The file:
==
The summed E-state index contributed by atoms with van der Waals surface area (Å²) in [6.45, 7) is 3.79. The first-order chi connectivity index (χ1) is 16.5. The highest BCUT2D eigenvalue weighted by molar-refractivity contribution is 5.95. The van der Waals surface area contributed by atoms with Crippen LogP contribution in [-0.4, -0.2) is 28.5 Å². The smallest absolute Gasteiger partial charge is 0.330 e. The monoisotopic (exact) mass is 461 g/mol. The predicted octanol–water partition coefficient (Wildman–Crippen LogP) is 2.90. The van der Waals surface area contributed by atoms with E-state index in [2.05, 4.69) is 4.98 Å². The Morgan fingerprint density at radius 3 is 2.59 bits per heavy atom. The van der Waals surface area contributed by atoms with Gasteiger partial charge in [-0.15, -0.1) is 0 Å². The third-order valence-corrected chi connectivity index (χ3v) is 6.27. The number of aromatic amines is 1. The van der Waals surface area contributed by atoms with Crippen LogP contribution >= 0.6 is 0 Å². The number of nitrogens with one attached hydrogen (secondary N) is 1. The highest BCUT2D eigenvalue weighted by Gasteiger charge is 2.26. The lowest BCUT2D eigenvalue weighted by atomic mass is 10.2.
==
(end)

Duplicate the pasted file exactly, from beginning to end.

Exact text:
The summed E-state index contributed by atoms with van der Waals surface area (Å²) in [6.45, 7) is 3.79. The first-order chi connectivity index (χ1) is 16.5. The highest BCUT2D eigenvalue weighted by molar-refractivity contribution is 5.95. The van der Waals surface area contributed by atoms with Crippen LogP contribution in [-0.4, -0.2) is 28.5 Å². The smallest absolute Gasteiger partial charge is 0.330 e. The monoisotopic (exact) mass is 461 g/mol. The predicted octanol–water partition coefficient (Wildman–Crippen LogP) is 2.90. The van der Waals surface area contributed by atoms with E-state index in [2.05, 4.69) is 4.98 Å². The Morgan fingerprint density at radius 3 is 2.59 bits per heavy atom. The van der Waals surface area contributed by atoms with Gasteiger partial charge in [-0.15, -0.1) is 0 Å². The third-order valence-corrected chi connectivity index (χ3v) is 6.27. The number of aromatic amines is 1. The van der Waals surface area contributed by atoms with Crippen LogP contribution >= 0.6 is 0 Å². The number of nitrogens with one attached hydrogen (secondary N) is 1. The highest BCUT2D eigenvalue weighted by Gasteiger charge is 2.26. The lowest BCUT2D eigenvalue weighted by atomic mass is 10.2.